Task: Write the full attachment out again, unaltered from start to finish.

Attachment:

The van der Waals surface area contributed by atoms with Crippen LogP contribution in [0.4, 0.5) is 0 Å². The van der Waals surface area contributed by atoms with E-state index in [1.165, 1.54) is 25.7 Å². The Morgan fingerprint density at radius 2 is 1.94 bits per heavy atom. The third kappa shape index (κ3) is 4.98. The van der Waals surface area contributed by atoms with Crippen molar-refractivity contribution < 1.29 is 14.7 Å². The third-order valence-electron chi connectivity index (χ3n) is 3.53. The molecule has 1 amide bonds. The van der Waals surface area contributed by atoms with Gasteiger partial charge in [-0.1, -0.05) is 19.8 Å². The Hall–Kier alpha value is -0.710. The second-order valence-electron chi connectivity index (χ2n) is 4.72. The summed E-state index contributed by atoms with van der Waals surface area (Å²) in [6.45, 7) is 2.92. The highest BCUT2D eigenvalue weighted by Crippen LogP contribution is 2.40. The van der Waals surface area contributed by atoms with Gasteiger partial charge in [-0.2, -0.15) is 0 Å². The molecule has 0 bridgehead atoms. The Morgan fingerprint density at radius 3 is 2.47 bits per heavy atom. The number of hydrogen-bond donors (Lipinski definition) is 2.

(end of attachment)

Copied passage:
The van der Waals surface area contributed by atoms with Crippen LogP contribution in [0.4, 0.5) is 0 Å². The van der Waals surface area contributed by atoms with E-state index in [1.165, 1.54) is 25.7 Å². The Morgan fingerprint density at radius 2 is 1.94 bits per heavy atom. The third kappa shape index (κ3) is 4.98. The van der Waals surface area contributed by atoms with Crippen molar-refractivity contribution < 1.29 is 14.7 Å². The third-order valence-electron chi connectivity index (χ3n) is 3.53. The molecule has 1 amide bonds. The van der Waals surface area contributed by atoms with Gasteiger partial charge in [-0.1, -0.05) is 19.8 Å². The Hall–Kier alpha value is -0.710. The second-order valence-electron chi connectivity index (χ2n) is 4.72. The summed E-state index contributed by atoms with van der Waals surface area (Å²) in [6.45, 7) is 2.92. The highest BCUT2D eigenvalue weighted by Crippen LogP contribution is 2.40. The van der Waals surface area contributed by atoms with Gasteiger partial charge in [-0.2, -0.15) is 0 Å². The molecule has 0 bridgehead atoms. The Morgan fingerprint density at radius 3 is 2.47 bits per heavy atom. The number of hydrogen-bond donors (Lipinski definition) is 2.